March came in like a lion – in many ways – some good, some challenging. It might be going out like a lion, too. We have budbreak! Very similar timing to last year when we saw the first signs of it on March 15. Already 2023 can be characterized as a vintage of extreme rain. The vines have been dormant during the brunt of it, and our vineyards are all on hillsides, so the water sheds into a natural floodplain that also happens to be our entrance. It’s an adventure coming in the back entrance, to be sure, but the respites between the storms have been beautiful.
Those who make the trek get rewarded with magical views and well-deserved bubbles. Fortunately, our friends and guests to the tasting room are intrepid.
And I got a big kick out of seeing ducks swimming from my bedroom window.
97 points for 2006 Joy! from Wine Enthusiast. The write up by editor Jim Gordon says: “Enticing aromas of freshly baked bread and toasted baguette lead to lemon, crisp apple, and hints of almond and smoky truffles on the palate. The flavors are subtle, the fizz is fine textured, and the overall expression shows wonderful maturity and complexity.”
Wine & Spirits’ publisher Josh Greene calls it “one of the best releases of Joy! we’ve tasted.”
2014 Stargazing came in with 93 points in Wine Enthusiast, described as a “ … bone dry, mineral-rich wine (that) will start conversations and pair well with lots of fish and shellfish. Racy acidity, a tangy texture and light but bracing body are its hallmarks.
I am also very proud to announce that on March 15th I was appointed by the State Senate to the California Coastal Conservancy. The Coastal Conservancy is a state agency established to protect and improve natural lands and waterways, help people access and enjoy the outdoors, and sustain local economies along the length of California’s coast and around San Francisco Bay. It is the lead agency on climate adaption.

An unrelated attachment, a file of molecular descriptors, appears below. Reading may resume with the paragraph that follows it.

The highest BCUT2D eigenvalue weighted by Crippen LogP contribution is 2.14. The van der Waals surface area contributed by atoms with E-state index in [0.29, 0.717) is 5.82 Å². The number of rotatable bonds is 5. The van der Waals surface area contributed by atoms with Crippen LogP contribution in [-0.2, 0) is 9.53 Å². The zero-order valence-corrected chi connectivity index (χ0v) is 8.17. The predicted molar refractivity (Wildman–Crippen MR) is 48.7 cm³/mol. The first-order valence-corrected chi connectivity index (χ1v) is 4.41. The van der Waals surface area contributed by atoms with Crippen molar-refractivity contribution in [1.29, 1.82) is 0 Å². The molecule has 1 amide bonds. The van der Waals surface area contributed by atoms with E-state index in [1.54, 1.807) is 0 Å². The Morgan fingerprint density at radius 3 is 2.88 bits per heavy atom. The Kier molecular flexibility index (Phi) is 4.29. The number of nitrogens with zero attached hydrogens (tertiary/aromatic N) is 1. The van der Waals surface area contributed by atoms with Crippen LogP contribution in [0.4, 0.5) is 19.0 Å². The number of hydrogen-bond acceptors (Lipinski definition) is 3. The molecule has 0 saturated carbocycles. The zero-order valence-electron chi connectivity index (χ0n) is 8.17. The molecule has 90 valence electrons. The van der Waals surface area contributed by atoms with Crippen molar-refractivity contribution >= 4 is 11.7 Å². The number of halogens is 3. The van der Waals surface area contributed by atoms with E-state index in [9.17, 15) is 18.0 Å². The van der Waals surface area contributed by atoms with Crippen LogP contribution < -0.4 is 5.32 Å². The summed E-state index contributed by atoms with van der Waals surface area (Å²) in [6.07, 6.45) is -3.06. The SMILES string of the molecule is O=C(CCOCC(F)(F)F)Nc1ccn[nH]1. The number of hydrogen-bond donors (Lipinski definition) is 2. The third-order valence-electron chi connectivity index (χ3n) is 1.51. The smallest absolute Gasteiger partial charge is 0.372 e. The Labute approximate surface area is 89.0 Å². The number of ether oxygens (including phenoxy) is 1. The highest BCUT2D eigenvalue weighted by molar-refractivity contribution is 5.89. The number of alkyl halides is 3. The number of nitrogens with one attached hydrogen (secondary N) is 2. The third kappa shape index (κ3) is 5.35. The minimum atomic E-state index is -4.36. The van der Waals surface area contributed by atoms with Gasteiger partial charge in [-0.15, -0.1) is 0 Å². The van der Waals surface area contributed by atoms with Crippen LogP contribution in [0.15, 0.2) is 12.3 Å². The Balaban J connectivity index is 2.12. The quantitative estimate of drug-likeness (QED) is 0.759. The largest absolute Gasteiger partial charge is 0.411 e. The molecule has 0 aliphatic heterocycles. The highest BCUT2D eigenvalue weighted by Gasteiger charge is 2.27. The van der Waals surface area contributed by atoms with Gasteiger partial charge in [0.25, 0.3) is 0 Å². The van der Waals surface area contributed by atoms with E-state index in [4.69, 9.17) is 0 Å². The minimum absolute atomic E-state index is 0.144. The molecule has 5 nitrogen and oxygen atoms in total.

We had our first Four O’clock Friday tasting at Iron Horse for the release of the 2019 Spring Rose on St. Patrick’s Day.
The next one will be April 21 to officially launch the new vintage of Ocean Reserve Blanc de Blancs. Ocean Reserve is a giving wine. Proceeds go to help protect the ocean.
The beneficiary is changing with the vintage. The first vintage of Ocean Reserve was 2005, originally benefiting National Geographic. Proceeds from the 2018 vintage are going to Mission Blue, founded by marine biologist Sylvia Earle, to establish marine protected areas around the globe. Now we are embarking on a new partnership with The Marine Mammal Center. TMMC has rescued over 24,000 marine mammals, including sea otters who besides being adorable, are a keystone species.
So looking forward to seeing you this spring.